Monday, 21 June 2010

Finding Championship Vinyl

As a young, 21st century man I find myself wandering round shops a lot (even when I have no money - in the past 10 months the only things I've actually bought for myself are a Pearl Jam CD and a Faith No More CD, and only because they were both under the two for £10 section and were both double disc sets, therefore obviously meaning a victory against HMV for me) and two types of store I can never resist walking in to and wandering around are small record shops and memorabilia shops. The reason this is notable is that I don't believe I have ever bought anything from either of these, and probably never will. This is especially true for the latter where I have spent countless hours staring at models of Star Wars characters or vintage mugs with the Sex Pistols on them, but never quite understood why I would want to spend so much money on them. T-shirts maybe, if they feature a band that is no longer around and I couldn't just pick up a T-shirt at one of their gigs, but there comes a point when you are just shelling out all your pennies for something rather pointless. And that's the point that, I'm happy to say, I decide I'd rather walk out of the shop empty handed and spend my pennies on overpriced coffee instead.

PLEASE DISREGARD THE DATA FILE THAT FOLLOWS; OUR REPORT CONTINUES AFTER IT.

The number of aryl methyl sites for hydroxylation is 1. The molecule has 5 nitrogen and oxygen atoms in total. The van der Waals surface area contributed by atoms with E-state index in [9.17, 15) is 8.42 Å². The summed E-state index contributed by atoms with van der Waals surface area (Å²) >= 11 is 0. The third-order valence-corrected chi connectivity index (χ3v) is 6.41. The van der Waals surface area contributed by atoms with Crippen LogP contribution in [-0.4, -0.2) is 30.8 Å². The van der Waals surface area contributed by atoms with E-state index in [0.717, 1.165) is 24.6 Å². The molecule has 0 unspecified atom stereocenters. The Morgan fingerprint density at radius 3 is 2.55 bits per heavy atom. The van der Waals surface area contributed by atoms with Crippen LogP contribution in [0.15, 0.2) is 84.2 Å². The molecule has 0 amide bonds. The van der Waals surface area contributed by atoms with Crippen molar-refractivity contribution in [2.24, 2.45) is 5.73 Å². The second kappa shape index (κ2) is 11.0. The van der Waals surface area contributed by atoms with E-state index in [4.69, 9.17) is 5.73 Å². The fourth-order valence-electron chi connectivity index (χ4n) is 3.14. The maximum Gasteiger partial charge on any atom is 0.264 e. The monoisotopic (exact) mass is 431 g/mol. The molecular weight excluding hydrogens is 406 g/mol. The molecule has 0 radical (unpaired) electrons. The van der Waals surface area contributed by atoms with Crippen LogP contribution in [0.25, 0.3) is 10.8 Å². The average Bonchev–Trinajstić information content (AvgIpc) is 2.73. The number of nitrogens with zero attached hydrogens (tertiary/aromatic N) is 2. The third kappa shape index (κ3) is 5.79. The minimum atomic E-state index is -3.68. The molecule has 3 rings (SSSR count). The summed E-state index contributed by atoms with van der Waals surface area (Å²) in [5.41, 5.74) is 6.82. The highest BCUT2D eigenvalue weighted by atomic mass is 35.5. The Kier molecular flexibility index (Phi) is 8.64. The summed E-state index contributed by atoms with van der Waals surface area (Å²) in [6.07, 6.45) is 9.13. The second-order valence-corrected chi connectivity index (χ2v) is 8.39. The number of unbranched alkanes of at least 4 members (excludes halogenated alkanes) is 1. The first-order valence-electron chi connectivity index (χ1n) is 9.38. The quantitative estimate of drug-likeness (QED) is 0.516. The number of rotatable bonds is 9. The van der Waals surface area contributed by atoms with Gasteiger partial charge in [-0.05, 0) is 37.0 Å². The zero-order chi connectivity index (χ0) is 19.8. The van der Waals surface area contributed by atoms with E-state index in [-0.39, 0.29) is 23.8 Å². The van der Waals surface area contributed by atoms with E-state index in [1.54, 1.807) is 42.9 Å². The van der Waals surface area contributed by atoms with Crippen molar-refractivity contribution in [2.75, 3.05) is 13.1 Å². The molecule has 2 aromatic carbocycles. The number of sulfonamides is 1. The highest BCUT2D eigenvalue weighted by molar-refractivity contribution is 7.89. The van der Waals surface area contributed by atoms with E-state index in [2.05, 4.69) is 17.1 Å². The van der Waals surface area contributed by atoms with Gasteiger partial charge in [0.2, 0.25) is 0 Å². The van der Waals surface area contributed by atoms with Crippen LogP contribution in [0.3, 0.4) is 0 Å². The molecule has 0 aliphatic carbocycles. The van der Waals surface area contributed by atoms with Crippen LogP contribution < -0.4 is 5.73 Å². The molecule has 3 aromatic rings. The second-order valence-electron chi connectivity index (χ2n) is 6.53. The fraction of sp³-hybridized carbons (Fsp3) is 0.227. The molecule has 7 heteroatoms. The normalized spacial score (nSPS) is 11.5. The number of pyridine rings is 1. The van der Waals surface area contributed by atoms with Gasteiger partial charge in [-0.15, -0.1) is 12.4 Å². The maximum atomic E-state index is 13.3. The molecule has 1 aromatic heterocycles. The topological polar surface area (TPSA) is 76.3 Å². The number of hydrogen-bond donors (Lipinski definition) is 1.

Then there are record shops. I will always go in to one, especially if it looks like the sort of place where you could find rare recordings of famous gigs. Unfortunately I have no idea what rare pieces I'm supposed to be looking for, so usually I'll just skim through the CDs rather randomly for a while. Then I'll look through all the old vinyl records, despite the fact that I don't own a vinyl player, before leaving the shop feeling superior because I am that guy who's supporting the small record stores and laughs at your corporate chains promoting the mainstream, commercial music. Except then I'll go and buy things at HMV anyway because it's cheaper and set out in an easy-to-find-what-you're-looking-for way. Plus I can get student discount there.

The point is that there is a certain feeling you get from just being in that kind of shop. In there I can pretend I am an over-intellectualised rock aficionado hipster who collects music that no-one else even knows about. In that tiny shop I am John Cusack's character from High Fidelity, even if I don't have a categorised record collection or if I haven't read 'Johnny Cash's autobiography "Cash" by Johnny Cash' or if I'm not friends with Jack Black. For a few minutes I am the sort of person who would do all those things, as well as arrange things autobiographically and make top five lists about girls who break my heart. And you might think it seems strange to want to be that person. That person sounds horrendous. But there's a reason that film made $47 million, and a reason people love John Cusack.

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